We confirmed the association of 10 variants identified by European GWAS with T2DM in Han Chinese population. The incorporation of genotype scores into the prediction model led to a small but significant improvement in T2DM prediction.
doi:10.1371/journal.pone.0095045
PMCID: PMC3988150  PMID: 24736664
10.  Acetylation of yeast AMP-Activated Protein Kinase Controls Intrinsic Aging Independently of Caloric Restriction 
Cell  2011;146(6):969-979.
SUMMARY
(De)acetylation of histone and non-histone proteins is an important post-translational modification affecting many cellular processes. Here we report that NuA4 acetylation of Sip2, one of three regulatory β subunits of Snf1 complex (yeast AMP-activated protein kinase), decreases as cells age. We used mutations at four acetylation sites, K12, 16, 17 and 256, to study acetyl-Sip2 function. Sip2 acetylation, controlled by antagonizing NuA4 acetyltransferase and Rpd3 deacetylase, enhances interaction with Snf1, the catalytic subunit of Snf1 complex. Sip2-Snf1 interaction inhibits Snf1 activity, thus decreasing phosphorylation of a downstream target, Sch9 (homolog of Akt/S6K), ultimately leads to slower growth but extends replicative lifespan. Sip2 acetylation mimetics are more resistant to oxidative stress. We further demonstrate that the anti-aging effect of Sip2 acetylation is independent of extrinsic nutrient availability and TORC1 activity. We propose a novel protein acetylation- phosphorylation cascade that regulates Sch9 activity, controls intrinsic aging and extends replicative lifespan in yeast.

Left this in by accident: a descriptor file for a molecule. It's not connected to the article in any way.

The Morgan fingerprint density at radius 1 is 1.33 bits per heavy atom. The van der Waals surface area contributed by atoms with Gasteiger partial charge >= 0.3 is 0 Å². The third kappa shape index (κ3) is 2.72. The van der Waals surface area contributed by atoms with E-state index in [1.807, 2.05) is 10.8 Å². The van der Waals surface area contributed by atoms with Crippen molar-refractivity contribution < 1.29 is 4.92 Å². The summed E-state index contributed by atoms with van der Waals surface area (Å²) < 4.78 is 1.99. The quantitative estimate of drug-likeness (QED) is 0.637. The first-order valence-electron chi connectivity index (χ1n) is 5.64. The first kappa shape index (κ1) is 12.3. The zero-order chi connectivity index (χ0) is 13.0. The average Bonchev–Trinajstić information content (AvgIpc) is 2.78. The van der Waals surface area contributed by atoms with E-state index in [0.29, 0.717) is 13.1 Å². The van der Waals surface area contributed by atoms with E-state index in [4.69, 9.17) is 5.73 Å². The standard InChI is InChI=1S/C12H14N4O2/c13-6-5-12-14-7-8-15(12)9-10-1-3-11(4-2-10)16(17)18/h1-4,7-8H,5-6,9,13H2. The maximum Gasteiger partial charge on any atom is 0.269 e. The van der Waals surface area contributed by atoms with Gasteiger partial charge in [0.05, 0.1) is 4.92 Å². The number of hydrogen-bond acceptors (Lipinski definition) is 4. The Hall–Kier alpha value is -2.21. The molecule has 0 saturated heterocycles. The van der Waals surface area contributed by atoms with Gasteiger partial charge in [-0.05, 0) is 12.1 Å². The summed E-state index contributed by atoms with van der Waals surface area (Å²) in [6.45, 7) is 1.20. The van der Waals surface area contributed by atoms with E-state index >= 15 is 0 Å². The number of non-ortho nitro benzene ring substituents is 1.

doi:10.1016/j.cell.2011.07.044
PMCID: PMC3176974  PMID: 21906795
11.  Hemoglobin A1c for the diagnosis of diabetes: To replace or to guide oral glucose tolerance tests? 
Abstract
Aims/Introduction:  To evaluate if hemoglobin A1c (A1C) can replace the use of the oral glucose tolerance test (OGTT) to diagnose diabetes in Chinese patients.
Materials and Methods:  Subjects without pre‐existing diabetes were included in this community‐based study. Each participant received a 75‐g OGTT and A1C tests.